WASHINGTON (AP) — Chinese investors seeking green cards to live in America run the risk of being defrauded under a loosely regulated visa program, according to a report Thursday from a federal watchdog.
The US-China Economic and Security Review Commission raises questions about America’s EB-5 visa programme, which grants green cards to foreigners in return for investments of $1 million — or just $500,000 in high-unemployment or rural areas. Local government officials are supposed to vet the investors and their projects before visa applications are approved.
“The program has been flooded by Chinese applicants,” the report found. “Instances of fraud and lax regulation have cast doubt on the ability of local authorities to screen Chinese EB-5 investors properly.”
The commission cites the case of a real estate developer indicted last year on charges of duping 290 Chinese investors into sinking money into a fraudulent $912 million hotel complex outside Chicago. In South Dakota, a state official committed suicide in 2013 after coming under investigation for mismanaging Chinese and South Korean EB-5 investment funds connected to a failed beef-packing plant.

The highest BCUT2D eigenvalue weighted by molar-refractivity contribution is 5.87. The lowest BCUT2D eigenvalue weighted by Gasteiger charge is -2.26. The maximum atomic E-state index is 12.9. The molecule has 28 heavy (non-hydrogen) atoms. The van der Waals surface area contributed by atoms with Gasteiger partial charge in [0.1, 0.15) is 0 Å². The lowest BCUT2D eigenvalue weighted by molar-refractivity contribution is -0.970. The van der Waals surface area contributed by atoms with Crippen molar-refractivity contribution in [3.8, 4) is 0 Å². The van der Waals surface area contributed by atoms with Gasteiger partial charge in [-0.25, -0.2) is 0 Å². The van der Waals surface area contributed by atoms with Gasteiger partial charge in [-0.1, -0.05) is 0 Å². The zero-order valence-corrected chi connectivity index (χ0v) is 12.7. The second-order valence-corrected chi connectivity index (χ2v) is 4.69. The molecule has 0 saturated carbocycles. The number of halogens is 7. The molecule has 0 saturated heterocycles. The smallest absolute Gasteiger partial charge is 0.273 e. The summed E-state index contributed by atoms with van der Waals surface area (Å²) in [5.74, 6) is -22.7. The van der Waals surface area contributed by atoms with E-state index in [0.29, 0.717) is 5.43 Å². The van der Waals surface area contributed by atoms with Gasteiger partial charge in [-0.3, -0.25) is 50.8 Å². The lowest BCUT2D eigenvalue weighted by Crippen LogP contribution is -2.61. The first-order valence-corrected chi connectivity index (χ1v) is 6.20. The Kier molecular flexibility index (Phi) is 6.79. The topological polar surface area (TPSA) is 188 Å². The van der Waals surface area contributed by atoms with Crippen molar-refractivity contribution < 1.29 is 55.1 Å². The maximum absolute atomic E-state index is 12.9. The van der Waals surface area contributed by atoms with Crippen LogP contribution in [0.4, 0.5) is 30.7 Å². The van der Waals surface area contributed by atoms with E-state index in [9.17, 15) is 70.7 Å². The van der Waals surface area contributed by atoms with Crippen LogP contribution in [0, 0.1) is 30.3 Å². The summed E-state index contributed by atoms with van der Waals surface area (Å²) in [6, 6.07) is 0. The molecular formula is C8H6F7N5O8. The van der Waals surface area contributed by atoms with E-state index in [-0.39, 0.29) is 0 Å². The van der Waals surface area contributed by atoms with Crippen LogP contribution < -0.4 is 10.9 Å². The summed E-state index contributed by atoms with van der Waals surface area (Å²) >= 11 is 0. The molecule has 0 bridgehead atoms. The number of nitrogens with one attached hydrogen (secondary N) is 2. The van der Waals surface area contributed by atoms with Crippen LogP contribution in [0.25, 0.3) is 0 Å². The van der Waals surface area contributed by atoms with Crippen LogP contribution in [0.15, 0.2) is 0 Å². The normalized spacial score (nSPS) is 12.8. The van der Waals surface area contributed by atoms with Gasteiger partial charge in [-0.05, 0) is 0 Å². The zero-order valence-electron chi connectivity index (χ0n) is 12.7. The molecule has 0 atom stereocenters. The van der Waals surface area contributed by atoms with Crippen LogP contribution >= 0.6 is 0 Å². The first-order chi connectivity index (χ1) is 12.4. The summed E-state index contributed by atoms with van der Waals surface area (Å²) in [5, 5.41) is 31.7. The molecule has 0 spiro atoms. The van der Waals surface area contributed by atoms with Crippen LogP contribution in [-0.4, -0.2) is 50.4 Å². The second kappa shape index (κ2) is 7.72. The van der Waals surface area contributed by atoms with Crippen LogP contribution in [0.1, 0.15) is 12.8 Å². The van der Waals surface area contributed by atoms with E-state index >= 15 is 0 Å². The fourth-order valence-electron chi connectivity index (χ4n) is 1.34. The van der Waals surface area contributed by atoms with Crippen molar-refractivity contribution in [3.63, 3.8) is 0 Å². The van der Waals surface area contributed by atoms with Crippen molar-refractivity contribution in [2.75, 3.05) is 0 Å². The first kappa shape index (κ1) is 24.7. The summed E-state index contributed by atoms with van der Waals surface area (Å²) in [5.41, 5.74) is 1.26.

Started 24 years ago, the EB-5 has only recently begun to attract intense interest in China, where investors and business owners are worried about a cooling economy and a crackdown on corruption. Many are also eager to take advantage of a strengthening US economic recovery.
EB-5 investors are issued conditional green cards valid for two years. To gain permanent residency, they must submit proof before the green card expires that they have established a “commercial enterprise,” invested the required amount of money and created jobs.
Many foreign investors seek help from 617 Immigrant Investor Regional Centers nationwide to identify projects that qualify for the visa program. The investors are often under the mistaken impression that the centres are sponsored by the government. In fact, although they need government approval to get the “regional centre” designation, they are private, for-profit operations.
The Securities and Exchange Commission and the US Citizenship and Immigration Services have jointly said they have no “view on the quality” of the investments the centres are promoting.